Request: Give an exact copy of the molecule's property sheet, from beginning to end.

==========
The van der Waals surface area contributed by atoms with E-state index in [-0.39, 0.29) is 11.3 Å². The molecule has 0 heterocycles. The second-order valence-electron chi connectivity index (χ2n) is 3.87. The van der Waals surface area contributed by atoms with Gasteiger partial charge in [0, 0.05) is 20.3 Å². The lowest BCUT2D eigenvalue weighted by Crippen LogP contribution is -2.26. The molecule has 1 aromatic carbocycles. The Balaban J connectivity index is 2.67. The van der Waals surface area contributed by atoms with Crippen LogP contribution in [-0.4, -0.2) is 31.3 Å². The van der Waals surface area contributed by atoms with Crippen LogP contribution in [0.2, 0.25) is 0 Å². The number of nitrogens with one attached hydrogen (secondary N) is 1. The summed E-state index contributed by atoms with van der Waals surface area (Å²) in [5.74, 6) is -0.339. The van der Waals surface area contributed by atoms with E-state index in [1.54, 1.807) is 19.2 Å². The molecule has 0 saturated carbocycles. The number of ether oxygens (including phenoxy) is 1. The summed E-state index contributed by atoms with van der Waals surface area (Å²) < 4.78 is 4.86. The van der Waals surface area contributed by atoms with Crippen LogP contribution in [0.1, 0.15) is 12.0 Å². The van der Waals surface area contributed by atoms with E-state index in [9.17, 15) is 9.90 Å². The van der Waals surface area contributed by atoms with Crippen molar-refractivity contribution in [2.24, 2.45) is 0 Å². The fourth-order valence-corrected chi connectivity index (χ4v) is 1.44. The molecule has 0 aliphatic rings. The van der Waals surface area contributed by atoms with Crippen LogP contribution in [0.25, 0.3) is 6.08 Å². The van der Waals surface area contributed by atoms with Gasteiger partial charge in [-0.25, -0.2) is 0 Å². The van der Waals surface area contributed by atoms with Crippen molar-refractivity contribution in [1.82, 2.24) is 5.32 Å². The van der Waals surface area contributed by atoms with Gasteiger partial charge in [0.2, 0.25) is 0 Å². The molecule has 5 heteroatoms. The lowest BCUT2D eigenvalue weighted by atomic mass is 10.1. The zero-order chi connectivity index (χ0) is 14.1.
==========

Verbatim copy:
The van der Waals surface area contributed by atoms with E-state index in [-0.39, 0.29) is 11.3 Å². The molecule has 0 heterocycles. The second-order valence-electron chi connectivity index (χ2n) is 3.87. The van der Waals surface area contributed by atoms with Gasteiger partial charge in [0, 0.05) is 20.3 Å². The lowest BCUT2D eigenvalue weighted by Crippen LogP contribution is -2.26. The molecule has 1 aromatic carbocycles. The Balaban J connectivity index is 2.67. The van der Waals surface area contributed by atoms with Crippen LogP contribution in [-0.4, -0.2) is 31.3 Å². The van der Waals surface area contributed by atoms with Crippen LogP contribution in [0.2, 0.25) is 0 Å². The number of nitrogens with one attached hydrogen (secondary N) is 1. The summed E-state index contributed by atoms with van der Waals surface area (Å²) in [5.74, 6) is -0.339. The van der Waals surface area contributed by atoms with E-state index in [1.54, 1.807) is 19.2 Å². The molecule has 0 saturated carbocycles. The number of ether oxygens (including phenoxy) is 1. The summed E-state index contributed by atoms with van der Waals surface area (Å²) < 4.78 is 4.86. The van der Waals surface area contributed by atoms with Crippen LogP contribution in [0.1, 0.15) is 12.0 Å². The van der Waals surface area contributed by atoms with E-state index in [9.17, 15) is 9.90 Å². The van der Waals surface area contributed by atoms with Crippen molar-refractivity contribution in [2.24, 2.45) is 0 Å². The fourth-order valence-corrected chi connectivity index (χ4v) is 1.44. The molecule has 0 aliphatic rings. The van der Waals surface area contributed by atoms with Crippen LogP contribution in [0.25, 0.3) is 6.08 Å². The van der Waals surface area contributed by atoms with Gasteiger partial charge in [-0.25, -0.2) is 0 Å². The van der Waals surface area contributed by atoms with Crippen molar-refractivity contribution in [1.82, 2.24) is 5.32 Å². The van der Waals surface area contributed by atoms with Gasteiger partial charge in [0.2, 0.25) is 0 Å². The molecule has 5 heteroatoms. The lowest BCUT2D eigenvalue weighted by atomic mass is 10.1. The zero-order chi connectivity index (χ0) is 14.1.